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Wetfly - The Forgotten Taper (Chapter Two)

By Reed F. Curry, Originally published on Reed's website: www.overmywaders.com

Charles Ritz in his book A Fly Fisher's Life (1972) speaks of the virtues of LF/LL (Long Flex/Long Lift). This was, in part, a reaction to the stiff, tip action rods of the late sixties. However, he did present some compelling arguments for a rod with essentially a straight taper and a tip with some substance. Examined in detail, the rod that he was designing was a traditional wetfly rod. Ritz recognized that the slow flex "reduced falsecasting by 30%," permitted more time to correct the cast, and allowed short or long casts with equal ease.

Let's examine the virtues of the wetfly taper in more detail:

  • Delicacy -- On still pools or shallow water where delicacy and a soft laydown of the fly is essential, the wetfly rod comes into its own. A tight loop and high line speed are neither needed nor helpful under these conditions. The slower line speed possible with the wetfly taper is less apt to aggressively slap the relatively stiff line/leader connection onto the still surface.

  • Lifting sunken line When fishing a sunken fly, the wetfly rod can lift a considerable length of sunken line into a backcast, permitting the angler to spend less time fishing water already covered thoroughly. This also allows a faster response to fish activity, or those occasions when an armada of aluminum canoes suddenly round the bend, bearing down on you . . .

  • Ease in rollcasting A long wetfly rod delivers a powerful rollcast through the long, slow unfolding of the rod. Many modern rods lack this capability, due to their stiff butt.

  • Minimizing falsecasts the slower action, especially noticeable at the flex of the tip, permits a shoot with less drag; the tip is parallel to direction of shoot rather than at an acute angle. With stiff, web-free, modern hackles and new floatants, false-casting is usually no longer necessary simply to dry the fly, so we might as well avoid it where possible and keep the fly on the water.

  • Less labor the traditional use of wrist action is all that is necessary for most casting in small-to-medium stream fishing conditions. For longer casts, a slow, extended upper arm action may be required, but shirt-ripping hauls will cause the rod to collapse. "Let the rod do the work." I owned one 7'6" 3wt Leonard that was so slow ("How slow was it?") that I could start the backcast, go home for a leisurely lunch, and return to the stream in time for the forward cast. That rod was a bit much, even for me. However, with proper use of the wrist, it was possible to throw tight loops. More on that in another chapter.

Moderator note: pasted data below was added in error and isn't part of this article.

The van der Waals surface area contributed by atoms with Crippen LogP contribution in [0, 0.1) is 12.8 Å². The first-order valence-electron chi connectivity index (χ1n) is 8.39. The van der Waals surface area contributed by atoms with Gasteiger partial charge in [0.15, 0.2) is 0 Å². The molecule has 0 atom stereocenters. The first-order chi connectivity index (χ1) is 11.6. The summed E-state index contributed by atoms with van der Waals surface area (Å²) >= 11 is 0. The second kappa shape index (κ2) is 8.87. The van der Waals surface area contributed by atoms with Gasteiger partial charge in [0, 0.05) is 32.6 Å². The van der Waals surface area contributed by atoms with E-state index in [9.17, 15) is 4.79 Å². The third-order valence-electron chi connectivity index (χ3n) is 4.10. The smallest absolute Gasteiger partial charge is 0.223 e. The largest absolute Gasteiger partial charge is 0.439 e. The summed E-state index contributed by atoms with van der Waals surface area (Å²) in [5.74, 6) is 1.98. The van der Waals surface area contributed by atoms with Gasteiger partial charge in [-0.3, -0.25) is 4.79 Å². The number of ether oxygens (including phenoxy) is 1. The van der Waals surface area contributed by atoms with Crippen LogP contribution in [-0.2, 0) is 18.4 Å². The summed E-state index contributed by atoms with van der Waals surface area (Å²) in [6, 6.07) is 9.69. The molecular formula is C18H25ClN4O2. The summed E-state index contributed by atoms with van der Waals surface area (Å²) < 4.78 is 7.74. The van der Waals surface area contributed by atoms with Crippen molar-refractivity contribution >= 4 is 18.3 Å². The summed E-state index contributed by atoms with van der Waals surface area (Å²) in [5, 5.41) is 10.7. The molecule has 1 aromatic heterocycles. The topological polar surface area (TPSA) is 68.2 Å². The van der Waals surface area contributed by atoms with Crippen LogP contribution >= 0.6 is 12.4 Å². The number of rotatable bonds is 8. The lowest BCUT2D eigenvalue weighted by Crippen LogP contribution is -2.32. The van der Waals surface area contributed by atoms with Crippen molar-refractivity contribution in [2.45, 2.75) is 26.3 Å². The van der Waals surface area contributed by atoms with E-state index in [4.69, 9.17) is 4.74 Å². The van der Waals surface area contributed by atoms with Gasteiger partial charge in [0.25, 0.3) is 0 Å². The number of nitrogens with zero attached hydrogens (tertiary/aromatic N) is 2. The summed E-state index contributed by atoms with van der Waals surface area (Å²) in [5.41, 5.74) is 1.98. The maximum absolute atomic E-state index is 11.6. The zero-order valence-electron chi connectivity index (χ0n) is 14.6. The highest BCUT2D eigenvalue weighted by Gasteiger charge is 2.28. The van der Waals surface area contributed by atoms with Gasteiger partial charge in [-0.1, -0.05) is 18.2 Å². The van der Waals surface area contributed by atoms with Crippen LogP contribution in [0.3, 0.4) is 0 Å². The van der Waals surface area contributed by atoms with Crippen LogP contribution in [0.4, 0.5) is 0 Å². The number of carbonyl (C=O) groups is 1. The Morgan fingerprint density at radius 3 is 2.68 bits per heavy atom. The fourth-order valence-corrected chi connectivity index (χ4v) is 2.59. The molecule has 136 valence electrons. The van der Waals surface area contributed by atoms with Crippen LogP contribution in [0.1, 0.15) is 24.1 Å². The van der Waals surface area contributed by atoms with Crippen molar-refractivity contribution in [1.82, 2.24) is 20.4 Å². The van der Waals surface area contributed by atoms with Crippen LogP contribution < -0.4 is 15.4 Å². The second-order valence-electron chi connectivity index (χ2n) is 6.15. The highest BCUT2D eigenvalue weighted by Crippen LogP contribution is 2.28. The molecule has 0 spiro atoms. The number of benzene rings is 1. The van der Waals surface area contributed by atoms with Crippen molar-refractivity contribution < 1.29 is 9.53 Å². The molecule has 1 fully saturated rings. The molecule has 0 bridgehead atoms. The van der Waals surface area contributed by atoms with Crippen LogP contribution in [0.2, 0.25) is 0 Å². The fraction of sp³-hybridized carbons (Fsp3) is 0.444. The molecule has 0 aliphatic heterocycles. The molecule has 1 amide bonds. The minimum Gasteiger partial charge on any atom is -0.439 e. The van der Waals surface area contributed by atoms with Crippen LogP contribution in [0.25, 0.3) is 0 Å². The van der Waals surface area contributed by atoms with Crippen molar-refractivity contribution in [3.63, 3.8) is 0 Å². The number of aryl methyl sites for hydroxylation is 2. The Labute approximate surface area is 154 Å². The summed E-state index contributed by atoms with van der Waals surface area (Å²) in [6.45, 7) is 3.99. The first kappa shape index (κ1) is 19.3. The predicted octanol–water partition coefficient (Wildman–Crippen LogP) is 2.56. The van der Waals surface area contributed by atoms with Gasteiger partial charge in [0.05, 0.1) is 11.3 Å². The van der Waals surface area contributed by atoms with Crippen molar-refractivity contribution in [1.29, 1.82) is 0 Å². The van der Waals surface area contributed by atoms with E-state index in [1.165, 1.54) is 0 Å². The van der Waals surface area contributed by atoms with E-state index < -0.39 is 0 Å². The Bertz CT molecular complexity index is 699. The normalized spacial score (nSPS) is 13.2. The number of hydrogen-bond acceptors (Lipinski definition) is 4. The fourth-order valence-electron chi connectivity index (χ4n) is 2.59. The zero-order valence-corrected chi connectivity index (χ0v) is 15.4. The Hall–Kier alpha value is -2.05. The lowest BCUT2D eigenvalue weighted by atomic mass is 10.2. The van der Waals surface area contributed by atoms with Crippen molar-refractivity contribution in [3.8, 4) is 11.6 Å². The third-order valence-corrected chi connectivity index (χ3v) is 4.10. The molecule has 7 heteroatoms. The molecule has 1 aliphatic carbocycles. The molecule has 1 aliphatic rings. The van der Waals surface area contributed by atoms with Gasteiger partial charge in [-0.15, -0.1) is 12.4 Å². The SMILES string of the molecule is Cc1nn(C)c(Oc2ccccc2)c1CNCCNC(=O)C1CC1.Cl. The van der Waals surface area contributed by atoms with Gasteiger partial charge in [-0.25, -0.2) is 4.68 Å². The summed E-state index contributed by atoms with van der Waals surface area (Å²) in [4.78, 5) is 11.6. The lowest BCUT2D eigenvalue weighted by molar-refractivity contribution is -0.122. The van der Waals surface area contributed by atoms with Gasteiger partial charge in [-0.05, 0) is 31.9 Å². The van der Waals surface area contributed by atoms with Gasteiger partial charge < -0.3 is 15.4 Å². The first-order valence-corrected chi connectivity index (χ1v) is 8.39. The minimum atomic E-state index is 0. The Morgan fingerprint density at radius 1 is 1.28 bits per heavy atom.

• Better for wetflys, nymph, streamers the open loop doesn't generate the water- scattering terminal velocity once necessary to dry-fly fishing. Keeping sunken flies wet lets the fish see more of them.

  • Lighter a wetfly rod is usually lighter than a dry fly taper of the same length/line weight. Although the wetfly tip is thicker, the mid and butt of a wetfly rod is thinner than the same line weight dryfly rod. The difference on a nine-foot rod would be one ounce or greater.

  • Longer Rod because of the lighter weight, slower action, and reduced false-casting, a longer rod may be used. This means better line mending, more fight from the fish, etc.

  • Self-loading a typical wetfly rod will easily cast 5 feet of line using the mass of the rod to load the rod. Most modern rods require at least twenty feet of line out before they will load.

  • More restful fishing the contemplative sport returns. No frenetic falsecasting required, or exaggerated arm-waving. The oldtimers were right, you can "Let the rod do the work." ~ Reed F. Curry

  • (To be continued - next "Casting")

    2000 Reed F. Curry

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